CELLULAR RESONANCE AND THE SACRED FEMININE: MARION WOODMAN’S STORY by TINA STROMSTED, PH.D.
The following is an excerpt from Dr. Stromsted's full article entitled above.
Body work is soul work.
Imagination is the bridge between body and soul.
~ Marion Woodman
Pull Quote from Excerpt below...
“I always try to grasp the metaphor at the root of an addiction. That varies. With food, it can be mother; with alcohol, spirit; with cocaine, light; with sex, union. Mother, spirit, light, union—these can be archetypal images of the soul’s search for what it needs..."
~ Marion Woodman
Excerpt on Addictions
Integrating shadow elements and working through addictions play a large role in Marion’s work.
“The trouble is that we lack basic respect for our bodies. There’s a complete denial of the sacredness of matter. And that is very much connected to any addiction. That’s certainly true of eating in our culture. It’s true of workaholics, too, because they don’t pay any attention to what they’re doing to their bodies so long as they can keep working eighteen, nineteen, twenty hours a day. … I think many of us cannot face the pain of our lives. So work is an escape, or compulsive relationship is an escape, or eating is an escape, until we weep when we look in a mirror (page 20).”
In working with addictions, Marion attends to the metaphor in the behaviors, holding a larger frame of reference in helping the addict understand the meaning of the patterns that accompany the illness.
“I always try to grasp the metaphor at the root of an addiction. That varies. With food, it can be mother; with alcohol, spirit; with cocaine, light; with sex, union. Mother, spirit, light, union—these can be archetypal images of the soul’s search for what it needs. If we fail to understand the soul’s yearning, then we concretize and become compulsively driven toward an object that cannot satisfy the soul’s longing (page 21).”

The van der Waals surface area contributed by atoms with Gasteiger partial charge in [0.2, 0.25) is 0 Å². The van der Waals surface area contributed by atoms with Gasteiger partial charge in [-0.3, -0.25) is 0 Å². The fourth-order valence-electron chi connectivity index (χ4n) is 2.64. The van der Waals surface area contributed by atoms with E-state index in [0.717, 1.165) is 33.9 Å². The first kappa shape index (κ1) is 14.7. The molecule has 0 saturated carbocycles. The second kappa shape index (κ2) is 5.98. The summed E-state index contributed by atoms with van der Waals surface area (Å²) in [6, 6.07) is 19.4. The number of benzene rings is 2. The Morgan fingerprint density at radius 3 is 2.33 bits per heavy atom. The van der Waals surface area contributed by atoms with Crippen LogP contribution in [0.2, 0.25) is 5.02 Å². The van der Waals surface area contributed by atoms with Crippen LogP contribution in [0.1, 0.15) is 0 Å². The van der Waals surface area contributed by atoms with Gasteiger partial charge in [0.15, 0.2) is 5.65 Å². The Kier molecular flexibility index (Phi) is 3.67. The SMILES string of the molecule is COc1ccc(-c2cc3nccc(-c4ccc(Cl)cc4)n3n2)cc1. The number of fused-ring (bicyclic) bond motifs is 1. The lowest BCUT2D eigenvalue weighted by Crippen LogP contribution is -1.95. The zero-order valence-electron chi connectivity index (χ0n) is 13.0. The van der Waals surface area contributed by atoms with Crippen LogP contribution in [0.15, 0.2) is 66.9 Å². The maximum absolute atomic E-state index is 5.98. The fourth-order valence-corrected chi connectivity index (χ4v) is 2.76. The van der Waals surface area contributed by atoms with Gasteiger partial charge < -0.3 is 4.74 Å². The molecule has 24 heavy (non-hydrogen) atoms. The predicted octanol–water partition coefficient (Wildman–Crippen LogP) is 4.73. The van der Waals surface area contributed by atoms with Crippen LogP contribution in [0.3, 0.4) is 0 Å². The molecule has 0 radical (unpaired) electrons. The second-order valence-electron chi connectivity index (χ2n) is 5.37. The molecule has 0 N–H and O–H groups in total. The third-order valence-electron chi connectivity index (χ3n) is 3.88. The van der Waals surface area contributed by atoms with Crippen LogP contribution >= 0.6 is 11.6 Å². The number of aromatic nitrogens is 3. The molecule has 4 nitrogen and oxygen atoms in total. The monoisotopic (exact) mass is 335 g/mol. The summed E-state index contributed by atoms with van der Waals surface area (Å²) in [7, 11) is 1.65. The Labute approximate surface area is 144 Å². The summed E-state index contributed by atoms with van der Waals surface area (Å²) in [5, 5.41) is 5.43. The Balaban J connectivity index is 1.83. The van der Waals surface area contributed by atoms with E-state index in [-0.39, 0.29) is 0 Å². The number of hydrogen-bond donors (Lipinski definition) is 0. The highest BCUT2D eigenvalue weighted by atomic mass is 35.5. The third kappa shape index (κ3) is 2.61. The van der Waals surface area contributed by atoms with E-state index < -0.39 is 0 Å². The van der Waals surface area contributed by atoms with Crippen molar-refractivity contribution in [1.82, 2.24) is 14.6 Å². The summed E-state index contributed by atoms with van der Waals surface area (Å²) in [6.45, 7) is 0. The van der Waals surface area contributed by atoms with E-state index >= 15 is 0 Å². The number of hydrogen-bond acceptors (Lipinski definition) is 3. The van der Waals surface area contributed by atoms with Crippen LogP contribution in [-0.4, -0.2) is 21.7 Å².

Marion feels that it is through contacting this deep soul longing and bringing it to consciousness, rather than simply treating the external symptoms, that our culture may be healed of the addictions that exist on such a massive scale. Her style in working with people is honest, direct, forceful, respectful, humorous, sometimes confrontational, and deeply supportive. Though Marion’s mother “had no sense of loving being a woman,” and Marion feels sad because she herself had no child, the mother archetype has been generously expressed through her work with thousands of students, workshop participants, and analysands—“un-mothered women” and father’s daughters who have benefited a great deal from the healing her work has provided them. Her own struggle with the death wish in anorexia is a testament to the work, which she models for women who wish to recognize and value their feminine being. Marion also models a feminine mode of leadership, working collaboratively with Mary Hamilton and Ann Skinner.
Their styles weave together naturally, as each takes turns leading elements of the work as well as supporting one another in the process, seeming like mother and daughters in one moment, while at other times like sister muses as they integrate their gifts.
Read Dr. Stromsted's full article entitled above.
See more publications by Tina Stromsted here.